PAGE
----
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Medium Red | France

Duluc de Branaire-Ducru 2017

Duluc de Branaire-Ducru 2017

Smooth, supple

Regular price ₱3,810
Regular price ₱0 Sale price ₱3,810
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Readily available in Metro Manila only.
3-5 delivery days for Cebu.

Varietals: 50% Cabernet Sauvignon, 43% Merlot, 5% Petit Verdor, 2% Cabernet Franc
ABV: 13.5%
Origin: Bordeaux, France
Appellation: Saint-Julien

Size: 750ml


88 points, Wine Spectator
88 points, James Suckling

Taste Notes

Eyes: Deep garnet-purple
Nose: Fruity, fresh, pure
Mouth: Beautiful suppleness, aromatic radiance, charming, smooth with silky tannins

How to Enjoy

Pair with beef and poultry dishes.

Serving temperature: Cellar temp. at 13-16°C
Storage: Up to 3-5 days after opening

About this Product

Duluc de Branaire is the second label of Château Branaire Ducru, 4th Grand Cru Classé, with younger, twenty-year-old vines being harvested to produce a wine that is more approachable than the grand vin. The Château itself is located on the southern border of the Saint Julien appellation, across from Château Beychevelle, but the vineyards – covering fifty hectares – are spread throughout St Julien.

Enjoy now until 2027.

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About Château Branaire-Ducru

Chateau Branaire-Ducru's 120 acres is located in the St. Julien region of France and has such famous neighbors as Cheateau Gruaud-Larose, Chateau Ducru-Beaucaillou and Chateau Beychevelle. The name, given by the former owner Monsieur Ducru, means "beautiful pebbles". One of the main features of the vineyard is its richness in pebbles which contribute to the greatness of so many wines of the Medoc. Just before the war, the vineyard became run down and many Bordeaux critics felt it no longer deserved its rank as a Second Growth. During the Medoc Classification of 1855, the Chateau was rated as a Fourth Growth. In 1942 the Borie family purchased the vineyard completely revamped the vineyard and it began receiving top ratings amongst the Second Growths. Successive generations of the Borie family oversee all winemaking operations.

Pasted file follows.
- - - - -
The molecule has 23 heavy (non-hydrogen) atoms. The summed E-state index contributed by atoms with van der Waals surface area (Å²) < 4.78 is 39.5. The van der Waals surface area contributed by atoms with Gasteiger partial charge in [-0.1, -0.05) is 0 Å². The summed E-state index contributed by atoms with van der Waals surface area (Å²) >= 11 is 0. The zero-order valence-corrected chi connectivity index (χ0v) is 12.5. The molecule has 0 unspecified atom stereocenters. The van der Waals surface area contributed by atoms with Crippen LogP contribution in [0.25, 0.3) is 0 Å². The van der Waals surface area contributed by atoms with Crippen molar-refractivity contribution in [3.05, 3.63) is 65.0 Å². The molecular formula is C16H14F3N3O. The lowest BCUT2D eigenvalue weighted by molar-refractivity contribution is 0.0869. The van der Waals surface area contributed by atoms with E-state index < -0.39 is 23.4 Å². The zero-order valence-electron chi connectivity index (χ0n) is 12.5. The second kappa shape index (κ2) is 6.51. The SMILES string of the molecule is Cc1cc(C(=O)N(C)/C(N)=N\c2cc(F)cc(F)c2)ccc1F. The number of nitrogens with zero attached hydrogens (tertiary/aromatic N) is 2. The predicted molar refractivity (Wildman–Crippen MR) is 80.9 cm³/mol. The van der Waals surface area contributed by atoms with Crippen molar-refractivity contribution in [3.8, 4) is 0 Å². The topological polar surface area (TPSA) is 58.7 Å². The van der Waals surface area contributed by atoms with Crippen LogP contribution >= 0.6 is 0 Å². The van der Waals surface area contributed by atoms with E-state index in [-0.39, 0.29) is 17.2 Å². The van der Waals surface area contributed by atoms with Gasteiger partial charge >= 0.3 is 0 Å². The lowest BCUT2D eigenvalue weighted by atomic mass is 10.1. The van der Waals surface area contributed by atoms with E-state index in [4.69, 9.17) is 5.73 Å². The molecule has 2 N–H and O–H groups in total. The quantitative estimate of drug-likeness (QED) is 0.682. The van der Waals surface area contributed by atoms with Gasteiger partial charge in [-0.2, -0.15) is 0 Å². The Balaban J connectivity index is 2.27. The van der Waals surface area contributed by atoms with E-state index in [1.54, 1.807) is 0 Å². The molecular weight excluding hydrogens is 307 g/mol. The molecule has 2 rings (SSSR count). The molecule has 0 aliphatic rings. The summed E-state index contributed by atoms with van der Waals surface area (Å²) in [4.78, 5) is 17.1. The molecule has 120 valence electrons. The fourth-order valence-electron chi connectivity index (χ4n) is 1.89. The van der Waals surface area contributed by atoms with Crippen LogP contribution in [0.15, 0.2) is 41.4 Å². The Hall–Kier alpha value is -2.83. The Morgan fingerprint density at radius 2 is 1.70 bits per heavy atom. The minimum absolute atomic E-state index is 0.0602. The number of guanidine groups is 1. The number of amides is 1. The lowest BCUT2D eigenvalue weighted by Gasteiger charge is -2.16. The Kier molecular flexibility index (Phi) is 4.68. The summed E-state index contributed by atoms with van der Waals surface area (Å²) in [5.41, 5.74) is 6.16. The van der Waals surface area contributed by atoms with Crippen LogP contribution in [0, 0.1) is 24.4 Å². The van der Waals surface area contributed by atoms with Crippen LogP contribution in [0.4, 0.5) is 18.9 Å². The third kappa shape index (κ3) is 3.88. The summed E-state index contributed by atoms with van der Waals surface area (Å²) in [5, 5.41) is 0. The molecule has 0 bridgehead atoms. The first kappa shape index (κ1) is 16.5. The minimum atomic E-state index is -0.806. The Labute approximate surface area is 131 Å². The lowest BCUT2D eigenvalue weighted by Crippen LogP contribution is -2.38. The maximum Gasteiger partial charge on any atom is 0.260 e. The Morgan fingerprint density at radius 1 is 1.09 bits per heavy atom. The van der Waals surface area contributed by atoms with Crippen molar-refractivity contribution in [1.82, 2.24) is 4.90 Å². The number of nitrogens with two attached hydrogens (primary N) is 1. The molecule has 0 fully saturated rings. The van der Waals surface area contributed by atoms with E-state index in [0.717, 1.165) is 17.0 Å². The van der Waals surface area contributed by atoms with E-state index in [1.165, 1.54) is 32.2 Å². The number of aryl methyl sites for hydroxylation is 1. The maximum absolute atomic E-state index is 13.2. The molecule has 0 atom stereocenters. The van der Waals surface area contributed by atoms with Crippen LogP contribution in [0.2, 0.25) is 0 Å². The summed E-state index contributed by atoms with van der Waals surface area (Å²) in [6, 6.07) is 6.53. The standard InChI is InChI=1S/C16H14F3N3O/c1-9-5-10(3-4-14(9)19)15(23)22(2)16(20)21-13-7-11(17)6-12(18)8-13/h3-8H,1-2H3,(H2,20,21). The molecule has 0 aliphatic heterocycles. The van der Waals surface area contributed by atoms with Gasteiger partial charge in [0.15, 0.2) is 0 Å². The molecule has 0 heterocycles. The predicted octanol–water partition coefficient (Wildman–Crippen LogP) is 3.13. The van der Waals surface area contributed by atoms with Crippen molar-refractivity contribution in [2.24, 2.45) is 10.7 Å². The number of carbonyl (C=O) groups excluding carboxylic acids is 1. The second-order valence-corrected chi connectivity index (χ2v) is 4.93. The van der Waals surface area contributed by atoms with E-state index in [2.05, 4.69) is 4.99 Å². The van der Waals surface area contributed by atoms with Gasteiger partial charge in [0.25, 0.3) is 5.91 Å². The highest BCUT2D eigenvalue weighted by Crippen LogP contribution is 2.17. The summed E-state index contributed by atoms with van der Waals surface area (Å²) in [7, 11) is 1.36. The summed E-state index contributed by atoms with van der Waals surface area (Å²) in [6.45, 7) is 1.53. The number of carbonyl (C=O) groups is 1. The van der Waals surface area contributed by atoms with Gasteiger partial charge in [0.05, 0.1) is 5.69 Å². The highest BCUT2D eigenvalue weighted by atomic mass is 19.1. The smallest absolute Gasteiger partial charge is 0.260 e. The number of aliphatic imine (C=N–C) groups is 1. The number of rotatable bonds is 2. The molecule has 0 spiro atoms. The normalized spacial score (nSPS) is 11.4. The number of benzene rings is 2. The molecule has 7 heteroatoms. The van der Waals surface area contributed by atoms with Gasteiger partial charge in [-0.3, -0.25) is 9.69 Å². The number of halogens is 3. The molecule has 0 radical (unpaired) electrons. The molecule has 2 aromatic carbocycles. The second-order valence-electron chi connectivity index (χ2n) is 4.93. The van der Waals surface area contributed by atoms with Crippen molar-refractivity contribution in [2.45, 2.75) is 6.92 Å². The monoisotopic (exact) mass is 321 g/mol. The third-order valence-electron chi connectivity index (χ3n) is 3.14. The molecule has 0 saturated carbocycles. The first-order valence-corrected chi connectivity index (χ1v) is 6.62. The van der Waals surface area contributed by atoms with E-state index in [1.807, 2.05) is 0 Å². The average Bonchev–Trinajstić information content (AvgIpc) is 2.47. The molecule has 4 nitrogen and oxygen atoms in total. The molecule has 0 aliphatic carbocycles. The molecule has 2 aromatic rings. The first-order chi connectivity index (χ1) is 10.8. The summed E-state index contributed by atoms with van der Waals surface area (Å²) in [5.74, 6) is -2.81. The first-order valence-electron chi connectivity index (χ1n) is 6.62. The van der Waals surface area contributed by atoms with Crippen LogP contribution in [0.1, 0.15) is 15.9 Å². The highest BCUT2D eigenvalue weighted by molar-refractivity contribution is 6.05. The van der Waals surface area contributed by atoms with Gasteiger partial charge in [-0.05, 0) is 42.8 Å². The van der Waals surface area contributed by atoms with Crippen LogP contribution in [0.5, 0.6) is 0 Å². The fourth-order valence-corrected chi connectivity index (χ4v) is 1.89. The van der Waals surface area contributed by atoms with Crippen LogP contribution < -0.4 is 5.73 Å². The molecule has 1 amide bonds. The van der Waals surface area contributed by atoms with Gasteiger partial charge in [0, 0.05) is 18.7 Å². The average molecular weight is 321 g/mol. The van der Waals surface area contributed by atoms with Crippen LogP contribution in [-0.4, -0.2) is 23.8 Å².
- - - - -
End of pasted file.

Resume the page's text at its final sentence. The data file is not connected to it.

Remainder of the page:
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About France

French wine is nearly synonymous with fine wine and all things epicurean, France has a culture of wine production and consumption that is deeply rooted in tradition. Many of the world’s most beloved grape varieties originated here, as did the concept of “terroir”—soil type, elevation, slope and mesoclimate combine to produce resulting wines that convey a sense of place.

Accordingly, most French wine is labeled by geographical location, rather than grape variety. So a general understanding of which grapes correspond to which regions can be helpful in navigating all of the types of French wine. Some of the greatest wine regions in the world are here, including Bordeaux, Burgundy, the Rhône and Champagne, but each part of the country has its own specialties and strengths.

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About Bordeaux Blend

One of the world’s most classic and popular styles of red wine, Bordeaux-inspired red blends, have spread from their homeland in France to nearly every corner of the New World, especially in California, Washington and Australia. Typically based on either Cabernet Sauvignon or Merlot and supported by Cabernet Franc, Malbec and Petit Verdot, these are sometimes referred to in the US as “Meritage” blends.

While the region of Bordeaux is limited to a select few approved grape varieties in specified percentages, the New World is free to experiment. Bordeaux Blends in California may include equal amounts of Cabernet Franc and Malbec, for example.

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